Optimizing Your Energy Yield
TrueCapture Smart Control Technology Boosts Energy Production and Financial Returns
Authors: Allan Daly & Venkata Abbaraju
Although single-axis trackers provide the best option for capturing more solar energy and increasing the power production of large solar fields, there is a significant opportunity to further boost performance. Most tracking systems employ a “backtracking” algorithm to help reduce inter-row shading when the sun is at low angles early in the morning or late in the afternoon. The algorithm factors in the position of the sun over the course of the year as well as the shape, size and layout of the arrays to minimize shading and allow for additional solar energy to be harvested. Backtracking has its limits though; since its introduction in the early 1990s, there has been little advancement in the technology. For example, it does not adequately compensate for uneven site topographies and less-than-optimal irradiance conditions. As a result, some potential additional energy production is left on the table.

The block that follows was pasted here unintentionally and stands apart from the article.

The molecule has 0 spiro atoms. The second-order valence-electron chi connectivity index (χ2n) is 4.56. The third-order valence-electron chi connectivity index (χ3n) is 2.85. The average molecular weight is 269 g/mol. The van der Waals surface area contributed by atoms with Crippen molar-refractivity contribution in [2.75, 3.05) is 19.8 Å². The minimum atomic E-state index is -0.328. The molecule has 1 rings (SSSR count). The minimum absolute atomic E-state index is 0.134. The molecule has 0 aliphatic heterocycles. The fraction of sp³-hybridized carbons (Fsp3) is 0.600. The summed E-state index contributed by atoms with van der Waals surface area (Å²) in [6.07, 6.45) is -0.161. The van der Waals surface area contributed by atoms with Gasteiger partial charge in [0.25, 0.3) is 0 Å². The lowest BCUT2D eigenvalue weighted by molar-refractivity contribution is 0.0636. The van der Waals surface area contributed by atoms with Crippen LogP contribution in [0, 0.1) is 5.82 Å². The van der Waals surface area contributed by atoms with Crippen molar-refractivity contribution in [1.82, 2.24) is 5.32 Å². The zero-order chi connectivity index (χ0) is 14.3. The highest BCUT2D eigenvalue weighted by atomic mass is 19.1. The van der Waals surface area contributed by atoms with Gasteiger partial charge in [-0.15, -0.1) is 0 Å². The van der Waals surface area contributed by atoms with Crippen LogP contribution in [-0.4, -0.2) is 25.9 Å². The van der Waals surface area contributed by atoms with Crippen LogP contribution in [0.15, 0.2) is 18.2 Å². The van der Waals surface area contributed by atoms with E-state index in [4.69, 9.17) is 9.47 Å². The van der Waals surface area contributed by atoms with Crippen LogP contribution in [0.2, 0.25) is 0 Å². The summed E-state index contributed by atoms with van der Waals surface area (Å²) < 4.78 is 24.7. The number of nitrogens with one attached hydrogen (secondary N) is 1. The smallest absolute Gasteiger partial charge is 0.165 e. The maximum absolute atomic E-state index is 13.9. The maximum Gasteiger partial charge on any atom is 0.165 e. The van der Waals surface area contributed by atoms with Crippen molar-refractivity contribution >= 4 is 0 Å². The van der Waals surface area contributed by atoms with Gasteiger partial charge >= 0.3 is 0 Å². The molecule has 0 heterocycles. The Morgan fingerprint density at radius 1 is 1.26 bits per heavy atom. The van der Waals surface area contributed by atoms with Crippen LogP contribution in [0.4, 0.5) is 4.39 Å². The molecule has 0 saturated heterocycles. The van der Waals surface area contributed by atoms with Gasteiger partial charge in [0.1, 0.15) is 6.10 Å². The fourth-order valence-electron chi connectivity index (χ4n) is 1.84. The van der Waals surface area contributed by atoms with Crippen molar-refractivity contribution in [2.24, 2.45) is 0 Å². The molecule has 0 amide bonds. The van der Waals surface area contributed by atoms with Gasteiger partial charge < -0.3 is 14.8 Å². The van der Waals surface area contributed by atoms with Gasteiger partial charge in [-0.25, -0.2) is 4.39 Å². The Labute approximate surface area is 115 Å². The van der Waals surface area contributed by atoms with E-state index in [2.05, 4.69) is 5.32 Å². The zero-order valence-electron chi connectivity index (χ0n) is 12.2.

In this paper, we focus on two leading areas for yield improvement:
- Differential elevations from one tracker row to the next that cause either inter-row shading and/or a backtracking algorithm that is set too loosely, reducing energy yield for most of the field.
- Diffuse light conditions that reduce energy yield when arrays follow standard astronomical tracking positions.